Now it was these considerations that. 1 articles For justification of this interpretation of Hume on &quot. removes all grounds of distinction between inductive inference and custom-bred expectation. awakened Kant to the problem of a priori synthesis. my xiv.KANT S RELATION TO HUME xxvii to establish general principles by inductive inference from the If the principles which lie at the basis facts of experience. accepted.rational in character. 149-73. Kant is compelled to acquiesce in the inevitableness of the dilemma which Hume Either Hume s sceptical conclusions must be propounds. that generate those expectations must be . I must N. briefly and dogmatically stated. They may cor describe the uniformities that have hitherto occurred rectly in the sequences of our sensations. and may express the natural expectations to which they spontaneously give rise but they must never be regarded as capable of serving as a In eliminating a priori principles. or we must be able to point to some criterion which is not subject to the defects of the rationalist and empirical methods of proof. He was. and he at once realised that what is true of this principle must also hold of all the other principles fundamental to science and Kant further agreed that inductive inference philosophy. there any such alternative ? Such is Kant s problem as . in Mind. ource of our beliefs it is our fundamental natural beliefs. 335-47- . the empiricist appealing exclusively to sense -experience. however they may masquerade in logical costume. which. vol. And since from this stand so point the possibility of universal or abstract concepts Hume argues must also be denied.The Naturalism of Hume&quot. as determined by the constitution of our nature in its reaction upon external influences. have as purely natural a source as our sensations and feelings. the same of our experience true of our empirical judgments. deductive inference must likewise be eliminated from among the possible instruments So-called inference is never the at the disposal of the mind. Such. therefore. in entire agreement with Hume s contention that the principle of causality is neither self-evident nor capable of logical demonstration. as a feature of the a priori. refer the reader to S. and basis for inference. . pp. are non. look to experience for proof Thus with the rejection of self-evidence of their validity.tance of Hume s teaching. and which is adequate to deter Is mine the validity or invalidity of general principles. as it would seem. and to the very last remained. and with the consequent admis sion of its synthetic character. is the sum and sub1 s. from the data of experience is only possible upon the prior acceptance of rational principles independently established and that we may not.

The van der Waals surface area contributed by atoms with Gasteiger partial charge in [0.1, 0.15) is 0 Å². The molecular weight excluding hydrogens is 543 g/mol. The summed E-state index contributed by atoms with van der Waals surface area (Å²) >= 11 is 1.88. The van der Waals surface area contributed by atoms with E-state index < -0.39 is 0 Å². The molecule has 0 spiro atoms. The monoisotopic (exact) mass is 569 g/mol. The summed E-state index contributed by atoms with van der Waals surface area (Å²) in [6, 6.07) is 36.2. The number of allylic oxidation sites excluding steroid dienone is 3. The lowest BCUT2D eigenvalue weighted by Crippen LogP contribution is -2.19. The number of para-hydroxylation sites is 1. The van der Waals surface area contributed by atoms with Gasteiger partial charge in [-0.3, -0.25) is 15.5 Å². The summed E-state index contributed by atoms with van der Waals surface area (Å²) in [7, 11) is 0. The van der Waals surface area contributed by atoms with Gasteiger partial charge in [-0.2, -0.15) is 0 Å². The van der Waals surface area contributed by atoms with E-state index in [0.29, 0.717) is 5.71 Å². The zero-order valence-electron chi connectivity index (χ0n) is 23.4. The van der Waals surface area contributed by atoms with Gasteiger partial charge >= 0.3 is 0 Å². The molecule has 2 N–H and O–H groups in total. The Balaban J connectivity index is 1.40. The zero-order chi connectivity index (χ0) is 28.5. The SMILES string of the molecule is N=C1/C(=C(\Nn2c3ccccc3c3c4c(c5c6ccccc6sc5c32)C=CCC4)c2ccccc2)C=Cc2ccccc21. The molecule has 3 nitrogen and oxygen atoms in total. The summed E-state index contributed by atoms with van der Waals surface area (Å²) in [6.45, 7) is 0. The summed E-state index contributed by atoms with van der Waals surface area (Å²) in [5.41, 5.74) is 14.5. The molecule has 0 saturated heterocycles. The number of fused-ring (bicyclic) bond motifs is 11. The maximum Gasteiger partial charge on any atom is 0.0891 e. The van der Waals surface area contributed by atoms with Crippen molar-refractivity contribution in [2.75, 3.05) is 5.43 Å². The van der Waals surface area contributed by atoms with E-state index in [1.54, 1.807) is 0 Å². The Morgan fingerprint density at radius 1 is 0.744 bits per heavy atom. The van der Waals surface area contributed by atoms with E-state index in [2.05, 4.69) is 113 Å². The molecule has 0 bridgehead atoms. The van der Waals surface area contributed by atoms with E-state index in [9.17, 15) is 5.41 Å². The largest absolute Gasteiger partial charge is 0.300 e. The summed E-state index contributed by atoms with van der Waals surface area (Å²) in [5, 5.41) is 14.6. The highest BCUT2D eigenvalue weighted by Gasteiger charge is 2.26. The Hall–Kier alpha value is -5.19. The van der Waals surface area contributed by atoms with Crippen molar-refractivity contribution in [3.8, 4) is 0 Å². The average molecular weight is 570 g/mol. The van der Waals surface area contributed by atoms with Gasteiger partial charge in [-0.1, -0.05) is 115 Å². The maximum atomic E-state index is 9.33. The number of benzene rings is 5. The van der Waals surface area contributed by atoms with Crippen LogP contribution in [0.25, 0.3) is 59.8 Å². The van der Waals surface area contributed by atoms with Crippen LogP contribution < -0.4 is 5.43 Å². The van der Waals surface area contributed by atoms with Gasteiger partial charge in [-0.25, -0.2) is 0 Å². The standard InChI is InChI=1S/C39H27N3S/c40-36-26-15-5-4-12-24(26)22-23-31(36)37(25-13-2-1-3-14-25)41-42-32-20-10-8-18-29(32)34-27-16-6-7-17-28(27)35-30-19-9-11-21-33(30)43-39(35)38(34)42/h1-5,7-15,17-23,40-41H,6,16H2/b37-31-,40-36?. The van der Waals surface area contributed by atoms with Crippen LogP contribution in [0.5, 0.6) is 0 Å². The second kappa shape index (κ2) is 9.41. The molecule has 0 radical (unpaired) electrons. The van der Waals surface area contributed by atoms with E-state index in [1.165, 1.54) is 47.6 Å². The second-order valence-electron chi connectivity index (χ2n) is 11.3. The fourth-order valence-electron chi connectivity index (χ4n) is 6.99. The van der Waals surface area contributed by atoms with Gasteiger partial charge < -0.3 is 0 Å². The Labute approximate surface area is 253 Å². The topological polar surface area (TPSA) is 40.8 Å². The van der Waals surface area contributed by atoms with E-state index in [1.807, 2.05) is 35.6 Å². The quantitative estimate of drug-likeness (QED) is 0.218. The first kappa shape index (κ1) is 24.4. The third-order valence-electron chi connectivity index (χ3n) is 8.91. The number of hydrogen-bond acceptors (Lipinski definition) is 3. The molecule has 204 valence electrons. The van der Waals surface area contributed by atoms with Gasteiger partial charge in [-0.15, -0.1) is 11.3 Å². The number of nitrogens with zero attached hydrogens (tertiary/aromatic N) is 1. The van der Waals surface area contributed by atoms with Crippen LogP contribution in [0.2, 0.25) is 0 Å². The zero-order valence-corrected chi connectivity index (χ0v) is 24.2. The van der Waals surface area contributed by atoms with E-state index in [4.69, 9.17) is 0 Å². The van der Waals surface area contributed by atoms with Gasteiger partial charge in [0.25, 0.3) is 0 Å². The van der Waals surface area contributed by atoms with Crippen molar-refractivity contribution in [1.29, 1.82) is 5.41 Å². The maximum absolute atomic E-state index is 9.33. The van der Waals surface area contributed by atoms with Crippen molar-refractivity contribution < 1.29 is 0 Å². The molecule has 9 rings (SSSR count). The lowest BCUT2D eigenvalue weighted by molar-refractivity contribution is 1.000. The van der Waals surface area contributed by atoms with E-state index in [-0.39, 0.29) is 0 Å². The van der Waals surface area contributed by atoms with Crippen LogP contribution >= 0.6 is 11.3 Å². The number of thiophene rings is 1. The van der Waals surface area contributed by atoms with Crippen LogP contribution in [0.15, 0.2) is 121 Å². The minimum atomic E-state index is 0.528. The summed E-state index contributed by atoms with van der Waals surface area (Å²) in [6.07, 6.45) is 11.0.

refer to Hume s view of mathematical science as given in the Treatise. (1900) and below. 142. He was imperfectly acquainted with the English language. and demonstrating with eagerness and often with arrogance what he never thought of disputing. but in so indirect and casual a manner that Kant could not possibly gather from the reference any Cf. a crispliterary power.&quot. To : Sulzer s translation of Hume s Essays (including the Enquiries} appeared in 1754-56. Mahaffy and Bernard s trans. 269. 156. Even Kant himself was not able from his reading of the Enquiry in 1756-1762 to realise the import ance and bearing of the main problem. secondly.xxviii INTRODUCTION in the ? expressed formula : How are synthetic a priori judg ments possible It is a very remarkable historical fact that notwithstanding the clearness and cogency of Hume s argument. and a felicity of illustration which go far to explain ness. indeed. i. 3 : : : entire ignorance of 4 Cf. and even Priestley. p. Beattie does. Vaihinger. they so overlooked his inclination towards a better state of things. (Jakob s translation did not appear till 1790-91. For while they were ever assuming as conceded what he doubted. Beattie s Essay on the Nature and Im notion of what that treatment was. Oswald. Treatise. 216 ff. cf. p. missed the point of the problem. however. The word which Kant uses is Erinnerung(ci. p. counterbalanced by the absence of any genuine appreciation 1 and accordingly we cannot be absolutely was not a re-reading of the Enquiry or a recalling of its argument 3 that suggested to Kant the central problem of his Critical philosophy. knowledge of English. His prose writings have a lucidity. mutability of Truth (sixth edition). however. There are two main reasons for believing that Kant had not himself read the Treatise. no less than thirty years should have elapsed before Hume found a single reader capable of appreciating the teaching of the Treatise at 1 its true value. is tremely crude arid unsympathetic criticism of Hume s philo 4 Beattie had great natural ability. We cannot without a metaphysics this fact &quot. that everything remained undisturbed in its old condition. Reid. xxix. more than century. 2 But the perpetual hard fate of Kant himself draws attention would not allow Hume to be understood. Lambert and Crusius in Germany. and K. and there was no existing German translation. Groos Kant-Studien. i. 5. Hume s view of mathematical science as given in the Commentary. and the appearance of such competent thinkers as Thomas Reid in Scotland. p. Bd. pp. n. 62 ff. certain that it certain sense of pain consider how utterly his opponents. Erdmann Bd. . 344 ff. Prolegomena. Beattie. and considerable sophy. (1888) pp. v. when interpreted in the light of Kant s own teaching.) And.. The probability. 6 . p. 4). below. . Kant s statements reveal his p. the bearing of Hume s discussion. 138. 2 Though in the the wider issue regarding the general principle of Enquiry causality is not raised. On Kant s Archiv fiir Geschichte der Philosophic. 177 ff. their widespread popularity in the latter half of the eighteenth Their literary quality is. is rather that this awakening took place only in directly through his becoming acquainted with the wider argument of the Treatise as revealed in James Beattie s ex sufficiently clear .